THE FEDERAL Aviation Administration has apparently found a "quality-control" problem in the way certain parts of the engine mounts of the DC10s were assembled. The cracked bolts found on about 30 DC10s could have led to serious accidents. The encouraging aspect of this chilling news is that it is unrelated to the cause of the crash in Chicago last month and so many indicate that the FAA is giving the DC10s the thorough study they deserve.

If that study is to reestablish public confidence in the safety of the DC10s, it must go well beyond the immediate causes of the crash in which 273 people died. Too many questions have been raised about other aspects of the plane for the FAA or the National Transportation Safety Board to let it fly again until both groups are prepared to vouch for its airworthiness.

The temptation to abbreviate the investigation is strong. McDonnell Douglas and the airlines are pushing to get the planes back in the air quickly. Their financial losses grow day the planes sit on the ground. And many European safety agencies have already given the planes the green light, indicating their agreement with McDonnell Douglas that the DC10s are fundamentally sound.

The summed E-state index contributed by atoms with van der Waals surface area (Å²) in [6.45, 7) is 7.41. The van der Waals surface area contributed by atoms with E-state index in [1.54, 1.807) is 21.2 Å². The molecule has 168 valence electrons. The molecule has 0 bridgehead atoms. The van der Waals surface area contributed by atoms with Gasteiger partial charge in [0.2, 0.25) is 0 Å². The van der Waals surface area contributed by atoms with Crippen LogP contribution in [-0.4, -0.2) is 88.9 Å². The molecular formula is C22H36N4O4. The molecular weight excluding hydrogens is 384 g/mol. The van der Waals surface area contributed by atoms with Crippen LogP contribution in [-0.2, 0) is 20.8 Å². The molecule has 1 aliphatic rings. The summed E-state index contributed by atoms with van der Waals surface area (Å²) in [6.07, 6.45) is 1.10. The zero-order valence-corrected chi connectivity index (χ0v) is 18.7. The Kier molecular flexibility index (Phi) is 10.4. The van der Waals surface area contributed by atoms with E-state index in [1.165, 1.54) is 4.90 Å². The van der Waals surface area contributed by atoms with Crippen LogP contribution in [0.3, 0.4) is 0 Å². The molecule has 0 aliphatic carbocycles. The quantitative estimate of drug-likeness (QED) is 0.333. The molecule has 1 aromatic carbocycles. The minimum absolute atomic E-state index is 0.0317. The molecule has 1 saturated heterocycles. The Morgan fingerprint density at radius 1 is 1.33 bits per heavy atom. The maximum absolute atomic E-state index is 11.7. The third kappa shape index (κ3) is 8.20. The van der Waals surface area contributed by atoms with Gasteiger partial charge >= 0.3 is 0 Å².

But temptation must be resisted. While the FAA does have a legal responsibility to consider the economic well-being of the airlines, its paramount concern must be safety. Until its experts are able to certify that they found all of the discoverable flaws in the DC10s - until they are willing to fly on the planes personally as a routine matter - the DCios should be kept where they now are: on the ground.